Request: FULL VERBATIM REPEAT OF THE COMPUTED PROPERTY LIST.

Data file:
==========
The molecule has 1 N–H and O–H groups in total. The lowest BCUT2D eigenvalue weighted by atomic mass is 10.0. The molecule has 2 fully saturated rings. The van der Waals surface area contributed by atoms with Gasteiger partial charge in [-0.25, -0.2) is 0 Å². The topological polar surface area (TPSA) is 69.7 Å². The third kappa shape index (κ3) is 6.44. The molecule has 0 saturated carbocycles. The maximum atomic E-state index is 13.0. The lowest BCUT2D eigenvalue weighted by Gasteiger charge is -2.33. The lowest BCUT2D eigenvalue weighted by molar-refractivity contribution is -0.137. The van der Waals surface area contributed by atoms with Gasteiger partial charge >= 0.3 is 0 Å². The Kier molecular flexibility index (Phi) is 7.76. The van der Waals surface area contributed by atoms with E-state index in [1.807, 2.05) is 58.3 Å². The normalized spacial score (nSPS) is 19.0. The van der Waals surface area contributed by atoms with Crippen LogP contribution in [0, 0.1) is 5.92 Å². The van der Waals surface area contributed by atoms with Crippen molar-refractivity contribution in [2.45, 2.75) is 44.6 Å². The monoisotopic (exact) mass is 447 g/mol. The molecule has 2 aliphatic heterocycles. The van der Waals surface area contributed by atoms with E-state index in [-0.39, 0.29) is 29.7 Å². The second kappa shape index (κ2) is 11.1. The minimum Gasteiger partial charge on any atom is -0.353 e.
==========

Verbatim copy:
The molecule has 1 N–H and O–H groups in total. The lowest BCUT2D eigenvalue weighted by atomic mass is 10.0. The molecule has 2 fully saturated rings. The van der Waals surface area contributed by atoms with Gasteiger partial charge in [-0.25, -0.2) is 0 Å². The topological polar surface area (TPSA) is 69.7 Å². The third kappa shape index (κ3) is 6.44. The molecule has 0 saturated carbocycles. The maximum atomic E-state index is 13.0. The lowest BCUT2D eigenvalue weighted by Gasteiger charge is -2.33. The lowest BCUT2D eigenvalue weighted by molar-refractivity contribution is -0.137. The van der Waals surface area contributed by atoms with Gasteiger partial charge >= 0.3 is 0 Å². The Kier molecular flexibility index (Phi) is 7.76. The van der Waals surface area contributed by atoms with E-state index in [1.807, 2.05) is 58.3 Å². The normalized spacial score (nSPS) is 19.0. The van der Waals surface area contributed by atoms with Crippen LogP contribution in [0, 0.1) is 5.92 Å². The van der Waals surface area contributed by atoms with Crippen molar-refractivity contribution in [2.45, 2.75) is 44.6 Å². The monoisotopic (exact) mass is 447 g/mol. The molecule has 2 aliphatic heterocycles. The van der Waals surface area contributed by atoms with E-state index in [-0.39, 0.29) is 29.7 Å². The second kappa shape index (κ2) is 11.1. The minimum Gasteiger partial charge on any atom is -0.353 e.